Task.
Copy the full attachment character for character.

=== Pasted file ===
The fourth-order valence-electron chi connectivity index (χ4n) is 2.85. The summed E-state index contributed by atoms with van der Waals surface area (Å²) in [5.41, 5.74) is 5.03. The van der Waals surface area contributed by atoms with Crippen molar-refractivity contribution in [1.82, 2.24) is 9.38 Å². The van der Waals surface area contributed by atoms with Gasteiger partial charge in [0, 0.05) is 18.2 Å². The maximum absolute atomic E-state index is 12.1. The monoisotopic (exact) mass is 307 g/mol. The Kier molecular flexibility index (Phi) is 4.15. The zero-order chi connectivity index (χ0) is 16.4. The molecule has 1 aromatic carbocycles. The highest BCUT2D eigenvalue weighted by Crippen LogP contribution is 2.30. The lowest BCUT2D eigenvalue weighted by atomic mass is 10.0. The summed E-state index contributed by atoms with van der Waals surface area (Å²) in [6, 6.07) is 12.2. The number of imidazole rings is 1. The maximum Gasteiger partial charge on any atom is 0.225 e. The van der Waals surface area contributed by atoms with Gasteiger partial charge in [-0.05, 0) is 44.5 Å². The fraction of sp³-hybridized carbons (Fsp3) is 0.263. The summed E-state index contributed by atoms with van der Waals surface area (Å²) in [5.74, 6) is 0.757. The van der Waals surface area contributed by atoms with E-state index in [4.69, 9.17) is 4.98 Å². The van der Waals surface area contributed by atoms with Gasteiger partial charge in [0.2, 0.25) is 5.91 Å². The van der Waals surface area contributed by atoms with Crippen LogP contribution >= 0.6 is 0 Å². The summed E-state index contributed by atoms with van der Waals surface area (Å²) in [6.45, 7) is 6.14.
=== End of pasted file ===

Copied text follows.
The fourth-order valence-electron chi connectivity index (χ4n) is 2.85. The summed E-state index contributed by atoms with van der Waals surface area (Å²) in [5.41, 5.74) is 5.03. The van der Waals surface area contributed by atoms with Crippen molar-refractivity contribution in [1.82, 2.24) is 9.38 Å². The van der Waals surface area contributed by atoms with Gasteiger partial charge in [0, 0.05) is 18.2 Å². The maximum absolute atomic E-state index is 12.1. The monoisotopic (exact) mass is 307 g/mol. The Kier molecular flexibility index (Phi) is 4.15. The zero-order chi connectivity index (χ0) is 16.4. The molecule has 1 aromatic carbocycles. The highest BCUT2D eigenvalue weighted by Crippen LogP contribution is 2.30. The lowest BCUT2D eigenvalue weighted by atomic mass is 10.0. The summed E-state index contributed by atoms with van der Waals surface area (Å²) in [6, 6.07) is 12.2. The number of imidazole rings is 1. The maximum Gasteiger partial charge on any atom is 0.225 e. The van der Waals surface area contributed by atoms with Gasteiger partial charge in [-0.05, 0) is 44.5 Å². The fraction of sp³-hybridized carbons (Fsp3) is 0.263. The summed E-state index contributed by atoms with van der Waals surface area (Å²) in [5.74, 6) is 0.757. The van der Waals surface area contributed by atoms with E-state index in [4.69, 9.17) is 4.98 Å². The van der Waals surface area contributed by atoms with Gasteiger partial charge in [0.2, 0.25) is 5.91 Å². The van der Waals surface area contributed by atoms with Crippen LogP contribution >= 0.6 is 0 Å². The summed E-state index contributed by atoms with van der Waals surface area (Å²) in [6.45, 7) is 6.14.